Anna Sewell's extraordinary book was not written for children, a fact correctly noted in the lead paragraph here. Though its simple style makes it easy for children to read, most of the themes are specifically targeted at adults, and concern not only cruelty to animals, but also issues such as employment law and the temperance movement, matters integral to the thinking of Victorian social reformers. From the early 19th century, these predominantly Nonconformist thinkers and activists campaigned against slavery and a wide range of the other social injustices and ills that they saw in the rigidly stratified society around them. Cruelty to animals was always one of their targets: the first formal legislation against the abuse of animals goes back in the UK to 1822 and 1835.

The novel remains unique, but if it belongs to a genre at all, then surely it is much closer to the Victorian 'Evangelical' fiction tradition, works like Jessica's First Prayer, than it is to 20th-century pony books for children. It is an improving moral tract in the form of a novel.

The author's Quaker sensibilities and her views about religion, warfare, politics, class and society are quite subtly conveyed, but they are part of the very fabric of the book: they are its raison d'être. Delicate understatement, employing a faux-naivety justified by the fact that the narrator is a horse, is typical: on the Crimean War:

'Do you know what they fought about?' said I.

'No', he said, 'that is more than a horse can understand, but the enemy must have been awfully wicked people, if it was right to go all that way over the sea on purpose to kill them.'

The 'pony book' genre is specifically targeted at young readers, and the protagonists are children and young adolescents who own horses and ride. Such books usually include a good deal of useful material about caring for horses and ponies, but none of those that I read in my youth dealt with anything remotely resembling the very serious social polemic of Black Beauty. If the original author of the article is reading this, would you mind if I removed the reference to pony books, or, better, explained briefly why this book does not belong to that genre? AgTigress (talk) 11:07, 6 January 2015 (UTC)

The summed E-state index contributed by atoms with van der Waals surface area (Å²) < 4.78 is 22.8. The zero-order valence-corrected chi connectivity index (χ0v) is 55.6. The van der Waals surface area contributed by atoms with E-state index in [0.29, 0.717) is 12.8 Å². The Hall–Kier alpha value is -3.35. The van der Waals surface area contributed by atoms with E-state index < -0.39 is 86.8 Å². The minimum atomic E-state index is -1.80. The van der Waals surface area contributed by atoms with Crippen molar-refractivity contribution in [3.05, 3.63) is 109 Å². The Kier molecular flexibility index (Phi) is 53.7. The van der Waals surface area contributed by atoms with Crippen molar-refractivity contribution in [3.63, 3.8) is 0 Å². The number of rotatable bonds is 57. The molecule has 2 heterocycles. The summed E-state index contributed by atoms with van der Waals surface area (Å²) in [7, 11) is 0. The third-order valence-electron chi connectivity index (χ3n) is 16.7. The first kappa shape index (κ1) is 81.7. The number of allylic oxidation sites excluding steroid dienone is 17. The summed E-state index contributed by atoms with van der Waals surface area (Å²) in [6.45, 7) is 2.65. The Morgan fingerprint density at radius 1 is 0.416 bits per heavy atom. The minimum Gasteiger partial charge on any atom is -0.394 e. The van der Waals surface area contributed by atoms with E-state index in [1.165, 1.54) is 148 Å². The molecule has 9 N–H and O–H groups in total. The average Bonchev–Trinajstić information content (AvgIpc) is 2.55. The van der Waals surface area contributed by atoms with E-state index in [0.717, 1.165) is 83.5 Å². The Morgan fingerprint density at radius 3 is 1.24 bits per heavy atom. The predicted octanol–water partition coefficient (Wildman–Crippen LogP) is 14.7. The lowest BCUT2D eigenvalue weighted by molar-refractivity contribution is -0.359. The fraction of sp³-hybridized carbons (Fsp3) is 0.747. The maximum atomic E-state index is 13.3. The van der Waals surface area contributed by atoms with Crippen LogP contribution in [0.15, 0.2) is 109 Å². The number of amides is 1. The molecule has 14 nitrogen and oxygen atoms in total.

I notice the citation for "forerunner to the pony book" isn't really a reliable source in Wikipedia's terms. More particularly, it's asymmetric. A discussion of twentieth-century pony books briefly looks back to "Black Beauty", but we have no sources that think that remote realtive, twentieth-century pony books, particularly relevant to "Black Beauty". If it is indeed relevant, then per WP:LEDE it needs first to be in the body of the article before competing for a place in the lede. I'll remove it. On the other hand, we can't put an unsourced argument, even one as strong as the above; that would be WP:OR. NebY (talk) 20:24, 3 February 2015 (UTC)
That reflects my thoughts in a nutshell; AgTigress' comments strike me as being derived from genuinely educated insight on the topics at hand, but without appropriate sourcing I'm afraid it must go to waste (aside from our fortunate elucidation!). At the same time the previous genre label was clearly just as poorly sourced. I should like to see if there isn't something in scholarship speaking as to the themes and literary context of the book though and wouldn't be surprised if many of Tigress' observations were borne out within them. Snow talk 13:55, 5 February 2015 (UTC)

External links modified[edit]

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Semi-protected edit request on 15 March 2017[edit]

I recently read the book Black Beauty and went to look on the Wiki page, and noticed that there is no mention of the horse Lady Bird, which is mentioned when Black Beauty is being purchased before going to his final home. I just wanted to point this out.Felicity The Cat (talk) 19:06, 15 March 2017 (UTC) Felicity The Cat (talk) 19:06, 15 March 2017 (UTC)

Not done: it's not clear what changes you want to be made. Please mention the specific changes in a "change X to Y" format. JTP (talkcontribs) 22:43, 15 March 2017 (UTC)
I assume it's a request to add the horse Lady Bird to the list of characters. This is the horse which Willie reminds Farmer Thoroughgood improved its value by rest and good treatment, and is given as an example of why he should buy Black Beauty. 2.31.128.220 (talk) 14:42, 19 March 2017 (UTC)

External links modified[edit]